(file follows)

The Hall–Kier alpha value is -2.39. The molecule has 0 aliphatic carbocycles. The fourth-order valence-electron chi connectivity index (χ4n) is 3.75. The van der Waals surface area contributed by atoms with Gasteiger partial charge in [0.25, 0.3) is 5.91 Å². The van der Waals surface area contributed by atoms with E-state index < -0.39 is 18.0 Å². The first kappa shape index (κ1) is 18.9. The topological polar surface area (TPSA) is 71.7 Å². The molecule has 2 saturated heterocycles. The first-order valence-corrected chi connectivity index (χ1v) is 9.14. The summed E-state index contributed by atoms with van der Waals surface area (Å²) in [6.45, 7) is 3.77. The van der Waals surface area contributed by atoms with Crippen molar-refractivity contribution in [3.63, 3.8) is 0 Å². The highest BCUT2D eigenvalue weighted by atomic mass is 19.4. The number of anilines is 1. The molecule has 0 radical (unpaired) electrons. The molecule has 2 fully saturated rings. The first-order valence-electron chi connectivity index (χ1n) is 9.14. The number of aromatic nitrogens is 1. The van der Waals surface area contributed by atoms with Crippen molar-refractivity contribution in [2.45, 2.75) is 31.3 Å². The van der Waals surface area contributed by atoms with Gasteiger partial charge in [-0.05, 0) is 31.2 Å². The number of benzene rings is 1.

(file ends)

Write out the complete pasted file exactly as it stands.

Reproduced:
The Hall–Kier alpha value is -2.39. The molecule has 0 aliphatic carbocycles. The fourth-order valence-electron chi connectivity index (χ4n) is 3.75. The van der Waals surface area contributed by atoms with Gasteiger partial charge in [0.25, 0.3) is 5.91 Å². The van der Waals surface area contributed by atoms with E-state index < -0.39 is 18.0 Å². The first kappa shape index (κ1) is 18.9. The topological polar surface area (TPSA) is 71.7 Å². The molecule has 2 saturated heterocycles. The first-order valence-corrected chi connectivity index (χ1v) is 9.14. The summed E-state index contributed by atoms with van der Waals surface area (Å²) in [6.45, 7) is 3.77. The van der Waals surface area contributed by atoms with Crippen molar-refractivity contribution in [3.63, 3.8) is 0 Å². The highest BCUT2D eigenvalue weighted by atomic mass is 19.4. The number of anilines is 1. The molecule has 0 radical (unpaired) electrons. The molecule has 2 fully saturated rings. The first-order valence-electron chi connectivity index (χ1n) is 9.14. The number of aromatic nitrogens is 1. The van der Waals surface area contributed by atoms with Crippen molar-refractivity contribution in [2.45, 2.75) is 31.3 Å². The van der Waals surface area contributed by atoms with Gasteiger partial charge in [-0.05, 0) is 31.2 Å². The number of benzene rings is 1.